PROJECT HIGHLIGHTS: GENESSEE RIVER BRIDGE
The new Troup-Howell Bridge, a $38.7 million signature project for the New York Department of Transportation, is a triple-member steel arch bridge that rises 70 feet above the road surface. It is the widest three-member pure arch bridge in the country. Edward Kraemer & Sons, Inc. constructed the main span over the Genesee River and the 7 approach spans as a replacement to the original cantilevered multi-girders structures built in 1953. The structure upgrades an important transportation link in the city of Rochester in addition to dramatically changing the city skyline.
The new structure follows the same alignment as the existing bridge. Traffic was diverted to half of the existing structure while the other half was demolished and the new structural steel constructed. This involved erecting two of the three arch ribs on a series of temporary props, installing hanger strands and floor beams, and casting a concrete deck. Traffic was then diverted to the new arch structure, and the third arch erected. The existing structure was left in place and utilized for the crane staging area for erection of the structure.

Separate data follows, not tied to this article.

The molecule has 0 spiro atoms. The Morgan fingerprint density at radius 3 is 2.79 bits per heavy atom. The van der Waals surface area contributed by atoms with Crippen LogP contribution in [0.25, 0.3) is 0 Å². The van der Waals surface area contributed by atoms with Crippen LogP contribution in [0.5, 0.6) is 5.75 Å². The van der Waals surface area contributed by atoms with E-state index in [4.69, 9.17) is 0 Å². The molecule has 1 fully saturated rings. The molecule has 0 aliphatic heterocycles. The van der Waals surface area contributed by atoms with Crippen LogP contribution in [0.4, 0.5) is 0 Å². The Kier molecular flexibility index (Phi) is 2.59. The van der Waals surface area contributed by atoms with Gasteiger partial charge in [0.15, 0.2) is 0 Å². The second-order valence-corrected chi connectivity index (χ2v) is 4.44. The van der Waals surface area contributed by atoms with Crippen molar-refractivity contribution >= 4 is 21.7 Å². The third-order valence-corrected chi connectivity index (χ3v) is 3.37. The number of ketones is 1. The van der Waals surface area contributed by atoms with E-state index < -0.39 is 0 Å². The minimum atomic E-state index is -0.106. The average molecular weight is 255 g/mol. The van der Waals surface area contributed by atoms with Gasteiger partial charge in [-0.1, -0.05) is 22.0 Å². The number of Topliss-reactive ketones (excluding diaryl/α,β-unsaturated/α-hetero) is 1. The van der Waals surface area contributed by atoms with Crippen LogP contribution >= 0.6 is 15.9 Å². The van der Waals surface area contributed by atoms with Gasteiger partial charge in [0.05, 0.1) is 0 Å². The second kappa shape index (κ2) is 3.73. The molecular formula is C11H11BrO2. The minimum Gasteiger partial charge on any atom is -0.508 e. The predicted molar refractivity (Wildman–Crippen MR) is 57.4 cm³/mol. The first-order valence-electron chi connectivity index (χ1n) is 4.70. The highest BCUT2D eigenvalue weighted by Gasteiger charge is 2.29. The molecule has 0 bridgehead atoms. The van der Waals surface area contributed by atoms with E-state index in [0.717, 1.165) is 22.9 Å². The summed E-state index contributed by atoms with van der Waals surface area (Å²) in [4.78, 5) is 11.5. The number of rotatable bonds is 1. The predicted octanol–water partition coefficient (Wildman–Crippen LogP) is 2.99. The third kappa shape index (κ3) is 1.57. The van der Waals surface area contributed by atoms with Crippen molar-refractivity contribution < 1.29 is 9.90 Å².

McNary Bergeron & Associates provided construction engineering services including:
- Erection analysis of the arch structure.
- Analysis and modifications to existing structure for use as crane support for erection of arch.
- Development and design of temporary support system
- Arch rib lift rigging system and handling equipment.
- Erection sequences and procedures, existing structure demolition procedures, and design of misc erection equipment and temporary works.
Construction Method and Specifications
- Three-member Steel Arch
- Erection Method: Incremental erection on temporary props
- Length: 433' main span Width: 130' wide
- Span Data: 433' main span over the Genesee River, 7 approach spans with average span length of 100'